یہی نقشہ ہے ولے اس قدر آباد نہیں
kam nahii;N jalvah-garii me;N tire kuuche se bihisht
yihii naqshah hai vale is qadar aabaad nahii;N
1) it's not less in splendor-possession than your street, paradise--
2) there is this very same design/layout, but it's not populous/flourishing to this extent
Click here for commentary and translation on Desertful of Roses.
This week's verse has Ghalib continuing his pontifications on paradise. Now he finds it lacking from another angle. It is not any less splendorous than "your street", it even has the same map/layout/plan though its not quite as populated or flourishing. Conventionally we interpret the "you" in the she'r to be the beloved, and more so in such a verse an earthly beloved (as opposed to God). So the standard interpretation goes that the poet having witnessed paradise himself, finds it quite similar to his beloved's street, but also finds that the later is much more popular and flourishing, perhaps because its easier to get there, perhaps because only boring ascetics go to paradise and hence its much less popular (see S.R.Faruqi's interpretations on this point). Lastly the commentators also note the cheekiness or mischievousness (sho;xii) in comparing paradise to the beloved's street rather than the beloved's street to paradise.
This verse brings to mind a verse from Ghalib's predecessor Mir Taqi Mir:
کس کا قبلہ کیسا کعبہ کون حرم ہے کیا احرام
کوچے کے اس کے باشندوں نے سب کو یہیں سے سلام کیا
kis kaa qiblah kaisaa ka'ba kaun haram hai kya ahraam
kuche ke uske baashindoN ne sabko yahiiN se salaam kiya
whose qiblah what ka'ba who is pure and what is impure
the denizens of his/her street greet everyone from here itself/have no need to go anywhere (on pilgrimage)
Here's a twist though on this theme. What if we interpret the "you" in the verse (staying for the moment with Ghalib's verse) not as the earthly beloved but instead as the divine beloved (or God)? Addressing divinity by the second person familiar pronoun is of course a well established convention in the ghazal (as in "jabke tujhe bin nahiiN koi maujuud, phir yeh hungamaa ai ;xudaa kyaa hai"). Then the beloved's street becomes God's neighborhood. How is that different from paradise? Perhaps this is Ghalib's point. That the conventional paradise that the religious orthodoxy speaks about is remote, unreachable except for the chosen few (chosen by the criteria of the orthodoxy itself). On the other hand, a personal God, who can be directly experienced, which is a major theme in Sufism and Bhakti poetry, is available to many more of us. His street therefore, is much more popular than the paradise of the religious establishment. The establishment in the name of bringing us closer to divinity, only separates us from it.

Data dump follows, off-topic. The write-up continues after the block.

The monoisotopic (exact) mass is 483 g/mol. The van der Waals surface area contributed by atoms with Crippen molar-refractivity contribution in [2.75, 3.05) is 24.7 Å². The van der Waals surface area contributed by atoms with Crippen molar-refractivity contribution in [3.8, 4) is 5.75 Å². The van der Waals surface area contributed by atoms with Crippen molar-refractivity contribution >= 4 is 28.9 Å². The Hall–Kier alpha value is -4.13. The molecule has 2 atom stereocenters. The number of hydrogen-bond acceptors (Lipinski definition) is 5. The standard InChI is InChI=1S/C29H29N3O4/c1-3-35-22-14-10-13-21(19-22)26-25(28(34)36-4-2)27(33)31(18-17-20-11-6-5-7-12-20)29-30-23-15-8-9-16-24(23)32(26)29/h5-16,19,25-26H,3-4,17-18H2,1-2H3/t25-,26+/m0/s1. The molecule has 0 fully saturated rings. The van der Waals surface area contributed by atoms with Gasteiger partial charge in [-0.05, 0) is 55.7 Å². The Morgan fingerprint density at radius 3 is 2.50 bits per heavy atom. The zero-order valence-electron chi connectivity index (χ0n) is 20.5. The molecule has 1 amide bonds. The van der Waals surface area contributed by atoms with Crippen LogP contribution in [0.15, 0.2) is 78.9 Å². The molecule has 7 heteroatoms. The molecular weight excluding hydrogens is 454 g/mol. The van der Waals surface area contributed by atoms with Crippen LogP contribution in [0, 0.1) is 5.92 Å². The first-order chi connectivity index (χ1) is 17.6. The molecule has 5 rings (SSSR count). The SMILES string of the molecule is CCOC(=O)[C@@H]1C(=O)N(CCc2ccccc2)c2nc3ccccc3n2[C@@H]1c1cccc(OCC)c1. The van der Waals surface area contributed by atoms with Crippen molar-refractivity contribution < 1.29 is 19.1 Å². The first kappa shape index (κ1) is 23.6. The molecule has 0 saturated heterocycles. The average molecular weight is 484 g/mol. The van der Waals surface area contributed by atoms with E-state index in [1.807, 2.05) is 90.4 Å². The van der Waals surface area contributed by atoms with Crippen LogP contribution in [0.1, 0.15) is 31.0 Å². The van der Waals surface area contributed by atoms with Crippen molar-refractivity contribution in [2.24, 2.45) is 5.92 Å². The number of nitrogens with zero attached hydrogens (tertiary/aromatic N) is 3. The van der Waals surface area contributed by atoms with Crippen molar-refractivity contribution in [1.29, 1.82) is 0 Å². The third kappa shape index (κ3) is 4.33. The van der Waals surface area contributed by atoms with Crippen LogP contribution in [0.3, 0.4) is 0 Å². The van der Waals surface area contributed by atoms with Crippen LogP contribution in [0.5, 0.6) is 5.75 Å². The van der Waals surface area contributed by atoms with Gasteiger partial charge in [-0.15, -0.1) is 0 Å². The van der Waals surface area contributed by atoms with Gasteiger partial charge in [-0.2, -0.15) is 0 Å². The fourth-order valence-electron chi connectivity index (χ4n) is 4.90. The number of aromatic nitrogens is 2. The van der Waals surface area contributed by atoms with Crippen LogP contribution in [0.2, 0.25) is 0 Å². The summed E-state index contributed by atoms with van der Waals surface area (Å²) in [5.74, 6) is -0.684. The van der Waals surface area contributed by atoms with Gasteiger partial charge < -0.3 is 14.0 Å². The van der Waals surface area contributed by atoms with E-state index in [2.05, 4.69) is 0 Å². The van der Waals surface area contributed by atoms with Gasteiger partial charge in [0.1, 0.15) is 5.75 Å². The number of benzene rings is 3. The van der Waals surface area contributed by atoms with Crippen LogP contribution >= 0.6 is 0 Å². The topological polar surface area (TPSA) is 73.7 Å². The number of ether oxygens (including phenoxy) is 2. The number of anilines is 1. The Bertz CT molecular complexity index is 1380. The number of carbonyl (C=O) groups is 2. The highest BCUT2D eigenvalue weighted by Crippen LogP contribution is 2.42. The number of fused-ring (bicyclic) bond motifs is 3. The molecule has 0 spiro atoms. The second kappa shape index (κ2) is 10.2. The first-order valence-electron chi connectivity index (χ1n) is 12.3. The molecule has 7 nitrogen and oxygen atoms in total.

I admit that this interpretation doesn't sit entirely comfortably with the general tenor of the verse. So the earthly beloved may still be the better way to go here.
My interpretation may work better with Mir's verse. Rather than worrying about the Ka'ba and the qiblah and about what is pure or impure, those who live in the proximity of God (the personal, immediately accesible beloved on Kabir and Tukaram) don't need to be go anywhere to purify themselves. This theme is very popular in Sufi and Bhakti poetry, as I said before. Here is another example of it. As the famous ghazal atributed to Khusro goes (sung today as a qawwali):
har qaum raast raahay diine wa qiblah gaahay
man qiblah raast kardam bar samt kaj kulaahay
sansaar har ko poojay kul ko jagat saraahay
makkay meiN koi DhoonDhay kaashi ko koi jaaey
guyyiyaN meiN apne pii ke payyaaN paDuuN na kaahay
Every sect has a faith, a direction (Qibla) to which they turn,
I have turned my face towards the crooked cap (of Nizamudin Aulia)
The whole world worships something or the other,
Some look for God in Mecca, while some go to Kashi (Banaras),
So why can’t I, Oh wise people, fall into my beloved’s feet?
On the South Asian Idea Weblog we take this discussion into more contemporary and socio-political contexts.